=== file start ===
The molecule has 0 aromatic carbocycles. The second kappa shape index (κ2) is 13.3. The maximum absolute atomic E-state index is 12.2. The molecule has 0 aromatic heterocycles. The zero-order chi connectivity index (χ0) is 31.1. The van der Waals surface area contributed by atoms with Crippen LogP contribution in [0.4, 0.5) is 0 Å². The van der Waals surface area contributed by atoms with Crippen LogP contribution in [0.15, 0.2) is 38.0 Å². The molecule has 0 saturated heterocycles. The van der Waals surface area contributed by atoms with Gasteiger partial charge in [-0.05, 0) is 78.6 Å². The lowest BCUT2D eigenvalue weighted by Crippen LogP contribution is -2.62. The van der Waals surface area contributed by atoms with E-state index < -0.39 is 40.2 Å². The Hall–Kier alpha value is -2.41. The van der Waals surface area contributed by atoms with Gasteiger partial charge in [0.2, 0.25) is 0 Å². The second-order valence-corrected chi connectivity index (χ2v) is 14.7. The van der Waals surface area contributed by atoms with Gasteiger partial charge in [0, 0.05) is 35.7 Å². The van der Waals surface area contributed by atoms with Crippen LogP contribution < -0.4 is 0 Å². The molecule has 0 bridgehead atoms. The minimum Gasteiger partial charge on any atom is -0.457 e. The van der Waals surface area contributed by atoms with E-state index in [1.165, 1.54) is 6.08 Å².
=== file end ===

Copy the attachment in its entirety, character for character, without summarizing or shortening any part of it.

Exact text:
The molecule has 0 aromatic carbocycles. The second kappa shape index (κ2) is 13.3. The maximum absolute atomic E-state index is 12.2. The molecule has 0 aromatic heterocycles. The zero-order chi connectivity index (χ0) is 31.1. The van der Waals surface area contributed by atoms with Crippen LogP contribution in [0.4, 0.5) is 0 Å². The van der Waals surface area contributed by atoms with Crippen LogP contribution in [0.15, 0.2) is 38.0 Å². The molecule has 0 saturated heterocycles. The van der Waals surface area contributed by atoms with Gasteiger partial charge in [-0.05, 0) is 78.6 Å². The lowest BCUT2D eigenvalue weighted by Crippen LogP contribution is -2.62. The van der Waals surface area contributed by atoms with E-state index < -0.39 is 40.2 Å². The Hall–Kier alpha value is -2.41. The van der Waals surface area contributed by atoms with Gasteiger partial charge in [0.2, 0.25) is 0 Å². The second-order valence-corrected chi connectivity index (χ2v) is 14.7. The van der Waals surface area contributed by atoms with Gasteiger partial charge in [0, 0.05) is 35.7 Å². The van der Waals surface area contributed by atoms with Crippen LogP contribution < -0.4 is 0 Å². The molecule has 0 bridgehead atoms. The minimum Gasteiger partial charge on any atom is -0.457 e. The van der Waals surface area contributed by atoms with E-state index in [1.165, 1.54) is 6.08 Å².